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Substitute For Plaster


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#1 Donna Roes

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Posted 09 January 2011 - 02:24 PM

We are looking for a substitute for plaster for making press molds. Anyone ever try cement without adding the sand?

#2 Marcia Selsor

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Posted 09 January 2011 - 03:09 PM

You can use bisqued forms. It has been done in ancient Central Asia and Central American.
Marcia

#3 Chris Campbell

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Posted 09 January 2011 - 06:16 PM

There was a Ceramic Arts Daily posting that showed a potter using dry clay
forms as molds. She made them thick and sturdy ... the bonus was being able to
re use the clay later for another form since it had not been fired.

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#4 Lucille Oka

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Posted 10 January 2011 - 03:33 AM

We are looking for a substitute for plaster for making press molds. Anyone ever try cement without adding the sand?



If you don't mind my asking, why are you looking for a substitute for plaster? What is wrong?
John 3:16
"For God so loved the world that He gave His only begotten Son, that whosoever believeth in Him should not perish but have everlasting life".

#5 Jessica Knapp

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Posted 10 January 2011 - 09:18 AM

Hi Donna,
The post that Chris is referring to is on the work of Lauren Sandler. You can find it here:
http://ceramicartsda...f-unfired-clay/

It is also part of the free download Three Great Handbuilding Techniques, available here:
http://ceramicartsda...d-slab-methods/

If you're worried about plaster contaminating your clay, using these bone dry molds, or using bisque molds as Marcia suggests, could be the best solution.

If the weight of the plaster molds is the problem, the next issue of Pottery Making Illustrated (March April) will have an article by Jonathan Kaplan on using blue foam (the stuff used for house insulation) to make slump/ hump molds. These molds weigh a lot less than traditional plaster molds.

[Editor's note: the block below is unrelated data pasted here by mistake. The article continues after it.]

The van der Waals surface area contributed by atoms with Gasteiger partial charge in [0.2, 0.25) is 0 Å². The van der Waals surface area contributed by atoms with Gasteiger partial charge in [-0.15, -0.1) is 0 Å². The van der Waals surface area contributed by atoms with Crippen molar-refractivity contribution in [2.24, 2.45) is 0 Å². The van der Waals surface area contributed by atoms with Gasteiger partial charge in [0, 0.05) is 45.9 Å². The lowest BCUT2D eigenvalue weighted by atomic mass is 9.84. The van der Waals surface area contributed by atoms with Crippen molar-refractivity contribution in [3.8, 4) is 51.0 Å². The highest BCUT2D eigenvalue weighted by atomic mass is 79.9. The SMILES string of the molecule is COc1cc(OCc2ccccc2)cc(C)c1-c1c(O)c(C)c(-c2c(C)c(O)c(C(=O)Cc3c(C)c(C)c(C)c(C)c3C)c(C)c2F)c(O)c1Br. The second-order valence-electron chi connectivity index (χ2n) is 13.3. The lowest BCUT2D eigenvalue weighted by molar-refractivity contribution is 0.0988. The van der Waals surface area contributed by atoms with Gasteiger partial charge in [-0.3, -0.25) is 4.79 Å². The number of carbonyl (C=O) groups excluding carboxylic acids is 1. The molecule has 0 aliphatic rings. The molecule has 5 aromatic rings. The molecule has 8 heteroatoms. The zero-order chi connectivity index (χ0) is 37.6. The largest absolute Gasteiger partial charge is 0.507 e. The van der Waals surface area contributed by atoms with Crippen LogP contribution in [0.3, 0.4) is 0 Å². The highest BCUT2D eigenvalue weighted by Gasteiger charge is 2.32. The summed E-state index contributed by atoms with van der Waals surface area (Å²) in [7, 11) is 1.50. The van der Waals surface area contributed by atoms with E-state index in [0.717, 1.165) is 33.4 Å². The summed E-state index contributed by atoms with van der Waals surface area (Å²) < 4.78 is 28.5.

Jessica

#6 Rob Hendriks

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Posted 10 January 2011 - 09:54 AM

I use beside plaster for relief tiles also latex molds.With a slabroller the latex is pressed into the clay.It works fast but the clay must not be to soft ,otherwise the clay will stick into the mold.

My problem with plaster is the loss of fine details after copying a model.The plaster mold losses profile soon after intensive use.Rubber is even better then latex, it can hold much more fine detail, and is not wearing out by long use.Rubber and latex molds are not suitable for every type of model,but it is ideal to impress with a mark or design.
Rob Hendriks

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#7 Mudlark

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Posted 10 January 2011 - 11:21 PM

We are looking for a substitute for plaster for making press molds. Anyone ever try cement without adding the sand?

If you are after detail retention try using Hydrocal it is more robust than pottery plaster.
Mudlark

#8 TheSmartCat

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Posted 12 January 2011 - 08:45 AM

For small items I make press molds of Sculpy or Fimo. The detail is excellent and there is no shrinkage between form and mold. I use a thin layer of corn starch as a mold release.

#9 Donna Roes

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Posted 12 January 2011 - 09:04 AM


We are looking for a substitute for plaster for making press molds. Anyone ever try cement without adding the sand?



If you don't mind my asking, why are you looking for a substitute for plaster? What is wrong?